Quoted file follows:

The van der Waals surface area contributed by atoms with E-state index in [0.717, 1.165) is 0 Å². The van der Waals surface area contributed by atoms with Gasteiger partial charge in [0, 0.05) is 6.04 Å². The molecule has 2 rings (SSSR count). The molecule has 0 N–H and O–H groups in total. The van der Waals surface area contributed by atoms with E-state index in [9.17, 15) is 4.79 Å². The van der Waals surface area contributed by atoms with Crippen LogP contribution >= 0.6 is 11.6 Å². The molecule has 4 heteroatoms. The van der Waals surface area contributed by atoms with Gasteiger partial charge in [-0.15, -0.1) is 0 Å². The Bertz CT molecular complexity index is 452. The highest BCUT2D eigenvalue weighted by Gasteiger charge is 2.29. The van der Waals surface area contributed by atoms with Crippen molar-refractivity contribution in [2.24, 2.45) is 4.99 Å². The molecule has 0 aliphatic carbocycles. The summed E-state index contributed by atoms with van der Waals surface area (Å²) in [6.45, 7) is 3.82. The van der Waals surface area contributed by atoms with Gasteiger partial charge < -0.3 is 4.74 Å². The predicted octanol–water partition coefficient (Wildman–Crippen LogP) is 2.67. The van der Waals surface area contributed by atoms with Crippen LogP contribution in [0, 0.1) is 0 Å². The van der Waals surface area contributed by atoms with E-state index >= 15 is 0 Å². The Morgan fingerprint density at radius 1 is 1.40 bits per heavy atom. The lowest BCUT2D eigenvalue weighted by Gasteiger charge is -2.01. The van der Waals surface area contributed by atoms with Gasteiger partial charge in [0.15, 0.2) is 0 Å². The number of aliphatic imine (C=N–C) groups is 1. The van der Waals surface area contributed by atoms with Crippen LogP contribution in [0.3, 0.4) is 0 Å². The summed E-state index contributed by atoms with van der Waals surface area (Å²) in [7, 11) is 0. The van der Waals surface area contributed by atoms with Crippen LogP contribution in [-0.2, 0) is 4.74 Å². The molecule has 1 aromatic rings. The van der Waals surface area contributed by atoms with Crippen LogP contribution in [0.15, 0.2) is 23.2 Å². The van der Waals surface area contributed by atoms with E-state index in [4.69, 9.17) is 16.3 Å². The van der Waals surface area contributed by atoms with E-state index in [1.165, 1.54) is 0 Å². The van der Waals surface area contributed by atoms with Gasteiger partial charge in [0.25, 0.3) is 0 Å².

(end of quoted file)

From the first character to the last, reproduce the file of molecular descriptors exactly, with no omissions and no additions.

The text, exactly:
The van der Waals surface area contributed by atoms with E-state index in [0.717, 1.165) is 0 Å². The van der Waals surface area contributed by atoms with Gasteiger partial charge in [0, 0.05) is 6.04 Å². The molecule has 2 rings (SSSR count). The molecule has 0 N–H and O–H groups in total. The van der Waals surface area contributed by atoms with E-state index in [9.17, 15) is 4.79 Å². The van der Waals surface area contributed by atoms with Crippen LogP contribution >= 0.6 is 11.6 Å². The molecule has 4 heteroatoms. The van der Waals surface area contributed by atoms with Gasteiger partial charge in [-0.15, -0.1) is 0 Å². The Bertz CT molecular complexity index is 452. The highest BCUT2D eigenvalue weighted by Gasteiger charge is 2.29. The van der Waals surface area contributed by atoms with Crippen molar-refractivity contribution in [2.24, 2.45) is 4.99 Å². The molecule has 0 aliphatic carbocycles. The summed E-state index contributed by atoms with van der Waals surface area (Å²) in [6.45, 7) is 3.82. The van der Waals surface area contributed by atoms with Gasteiger partial charge < -0.3 is 4.74 Å². The predicted octanol–water partition coefficient (Wildman–Crippen LogP) is 2.67. The van der Waals surface area contributed by atoms with Crippen LogP contribution in [0, 0.1) is 0 Å². The van der Waals surface area contributed by atoms with E-state index >= 15 is 0 Å². The Morgan fingerprint density at radius 1 is 1.40 bits per heavy atom. The lowest BCUT2D eigenvalue weighted by Gasteiger charge is -2.01. The van der Waals surface area contributed by atoms with Gasteiger partial charge in [0.15, 0.2) is 0 Å². The number of aliphatic imine (C=N–C) groups is 1. The van der Waals surface area contributed by atoms with Crippen LogP contribution in [0.3, 0.4) is 0 Å². The summed E-state index contributed by atoms with van der Waals surface area (Å²) in [7, 11) is 0. The van der Waals surface area contributed by atoms with Crippen LogP contribution in [-0.2, 0) is 4.74 Å². The molecule has 1 aromatic rings. The van der Waals surface area contributed by atoms with Crippen LogP contribution in [0.15, 0.2) is 23.2 Å². The van der Waals surface area contributed by atoms with E-state index in [4.69, 9.17) is 16.3 Å². The van der Waals surface area contributed by atoms with E-state index in [1.165, 1.54) is 0 Å². The van der Waals surface area contributed by atoms with Gasteiger partial charge in [0.25, 0.3) is 0 Å².